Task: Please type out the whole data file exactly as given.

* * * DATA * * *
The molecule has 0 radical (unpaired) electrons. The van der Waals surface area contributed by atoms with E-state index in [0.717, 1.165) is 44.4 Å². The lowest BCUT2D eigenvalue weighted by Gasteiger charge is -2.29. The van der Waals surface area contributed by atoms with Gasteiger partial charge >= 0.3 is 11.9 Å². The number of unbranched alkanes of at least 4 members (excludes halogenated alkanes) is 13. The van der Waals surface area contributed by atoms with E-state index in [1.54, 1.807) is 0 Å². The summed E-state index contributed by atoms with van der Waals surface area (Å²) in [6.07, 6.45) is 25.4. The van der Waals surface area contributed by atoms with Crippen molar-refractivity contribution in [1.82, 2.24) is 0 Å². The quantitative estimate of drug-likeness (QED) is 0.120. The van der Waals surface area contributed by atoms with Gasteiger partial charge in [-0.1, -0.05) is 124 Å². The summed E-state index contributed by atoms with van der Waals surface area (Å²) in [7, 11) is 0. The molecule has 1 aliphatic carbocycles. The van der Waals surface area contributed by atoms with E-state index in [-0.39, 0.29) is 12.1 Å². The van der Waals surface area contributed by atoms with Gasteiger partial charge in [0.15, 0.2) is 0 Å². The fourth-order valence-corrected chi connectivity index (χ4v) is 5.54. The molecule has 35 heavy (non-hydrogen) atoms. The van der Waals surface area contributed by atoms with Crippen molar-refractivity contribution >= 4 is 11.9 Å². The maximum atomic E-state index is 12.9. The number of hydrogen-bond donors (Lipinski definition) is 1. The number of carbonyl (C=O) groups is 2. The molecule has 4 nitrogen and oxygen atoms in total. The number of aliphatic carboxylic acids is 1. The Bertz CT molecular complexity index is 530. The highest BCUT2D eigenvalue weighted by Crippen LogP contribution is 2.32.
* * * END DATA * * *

The molecule has 0 radical (unpaired) electrons. The van der Waals surface area contributed by atoms with E-state index in [0.717, 1.165) is 44.4 Å². The lowest BCUT2D eigenvalue weighted by Gasteiger charge is -2.29. The van der Waals surface area contributed by atoms with Gasteiger partial charge >= 0.3 is 11.9 Å². The number of unbranched alkanes of at least 4 members (excludes halogenated alkanes) is 13. The van der Waals surface area contributed by atoms with E-state index in [1.54, 1.807) is 0 Å². The summed E-state index contributed by atoms with van der Waals surface area (Å²) in [6.07, 6.45) is 25.4. The van der Waals surface area contributed by atoms with Crippen molar-refractivity contribution in [1.82, 2.24) is 0 Å². The quantitative estimate of drug-likeness (QED) is 0.120. The van der Waals surface area contributed by atoms with Gasteiger partial charge in [-0.1, -0.05) is 124 Å². The summed E-state index contributed by atoms with van der Waals surface area (Å²) in [7, 11) is 0. The molecule has 1 aliphatic carbocycles. The van der Waals surface area contributed by atoms with E-state index in [-0.39, 0.29) is 12.1 Å². The van der Waals surface area contributed by atoms with Gasteiger partial charge in [0.15, 0.2) is 0 Å². The fourth-order valence-corrected chi connectivity index (χ4v) is 5.54. The molecule has 35 heavy (non-hydrogen) atoms. The van der Waals surface area contributed by atoms with Crippen molar-refractivity contribution >= 4 is 11.9 Å². The maximum atomic E-state index is 12.9. The number of hydrogen-bond donors (Lipinski definition) is 1. The number of carbonyl (C=O) groups is 2. The molecule has 4 nitrogen and oxygen atoms in total. The number of aliphatic carboxylic acids is 1. The Bertz CT molecular complexity index is 530. The highest BCUT2D eigenvalue weighted by Crippen LogP contribution is 2.32.